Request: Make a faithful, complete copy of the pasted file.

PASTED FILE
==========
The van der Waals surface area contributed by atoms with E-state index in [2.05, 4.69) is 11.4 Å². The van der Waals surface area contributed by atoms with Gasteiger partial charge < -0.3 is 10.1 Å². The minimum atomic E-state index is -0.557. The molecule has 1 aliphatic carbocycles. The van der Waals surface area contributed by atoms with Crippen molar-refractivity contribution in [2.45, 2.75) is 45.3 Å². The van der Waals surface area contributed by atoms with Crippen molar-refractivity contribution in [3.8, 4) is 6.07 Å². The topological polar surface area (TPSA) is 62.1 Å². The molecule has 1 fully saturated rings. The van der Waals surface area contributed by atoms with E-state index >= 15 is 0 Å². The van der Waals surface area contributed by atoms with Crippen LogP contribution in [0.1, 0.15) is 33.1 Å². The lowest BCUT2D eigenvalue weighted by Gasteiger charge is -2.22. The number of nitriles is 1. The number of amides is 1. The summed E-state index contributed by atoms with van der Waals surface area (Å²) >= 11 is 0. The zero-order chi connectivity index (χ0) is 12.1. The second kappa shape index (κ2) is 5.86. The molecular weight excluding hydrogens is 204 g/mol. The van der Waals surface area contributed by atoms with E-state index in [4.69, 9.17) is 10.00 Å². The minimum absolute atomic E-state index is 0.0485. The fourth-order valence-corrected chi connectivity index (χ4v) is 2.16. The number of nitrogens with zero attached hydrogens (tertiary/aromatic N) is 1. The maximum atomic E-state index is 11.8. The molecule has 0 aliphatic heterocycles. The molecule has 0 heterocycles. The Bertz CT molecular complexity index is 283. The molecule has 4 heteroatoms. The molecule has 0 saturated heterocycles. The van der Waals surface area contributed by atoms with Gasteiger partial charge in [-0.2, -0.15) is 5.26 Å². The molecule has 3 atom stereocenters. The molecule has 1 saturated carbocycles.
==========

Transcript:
The van der Waals surface area contributed by atoms with E-state index in [2.05, 4.69) is 11.4 Å². The van der Waals surface area contributed by atoms with Gasteiger partial charge < -0.3 is 10.1 Å². The minimum atomic E-state index is -0.557. The molecule has 1 aliphatic carbocycles. The van der Waals surface area contributed by atoms with Crippen molar-refractivity contribution in [2.45, 2.75) is 45.3 Å². The van der Waals surface area contributed by atoms with Crippen molar-refractivity contribution in [3.8, 4) is 6.07 Å². The topological polar surface area (TPSA) is 62.1 Å². The molecule has 1 fully saturated rings. The van der Waals surface area contributed by atoms with E-state index >= 15 is 0 Å². The van der Waals surface area contributed by atoms with Crippen LogP contribution in [0.1, 0.15) is 33.1 Å². The lowest BCUT2D eigenvalue weighted by Gasteiger charge is -2.22. The number of nitriles is 1. The number of amides is 1. The summed E-state index contributed by atoms with van der Waals surface area (Å²) >= 11 is 0. The zero-order chi connectivity index (χ0) is 12.1. The second kappa shape index (κ2) is 5.86. The molecular weight excluding hydrogens is 204 g/mol. The van der Waals surface area contributed by atoms with E-state index in [4.69, 9.17) is 10.00 Å². The minimum absolute atomic E-state index is 0.0485. The fourth-order valence-corrected chi connectivity index (χ4v) is 2.16. The number of nitrogens with zero attached hydrogens (tertiary/aromatic N) is 1. The maximum atomic E-state index is 11.8. The molecule has 0 aliphatic heterocycles. The molecule has 0 heterocycles. The Bertz CT molecular complexity index is 283. The molecule has 4 heteroatoms. The molecule has 0 saturated heterocycles. The van der Waals surface area contributed by atoms with Gasteiger partial charge in [-0.2, -0.15) is 5.26 Å². The molecule has 3 atom stereocenters. The molecule has 1 saturated carbocycles.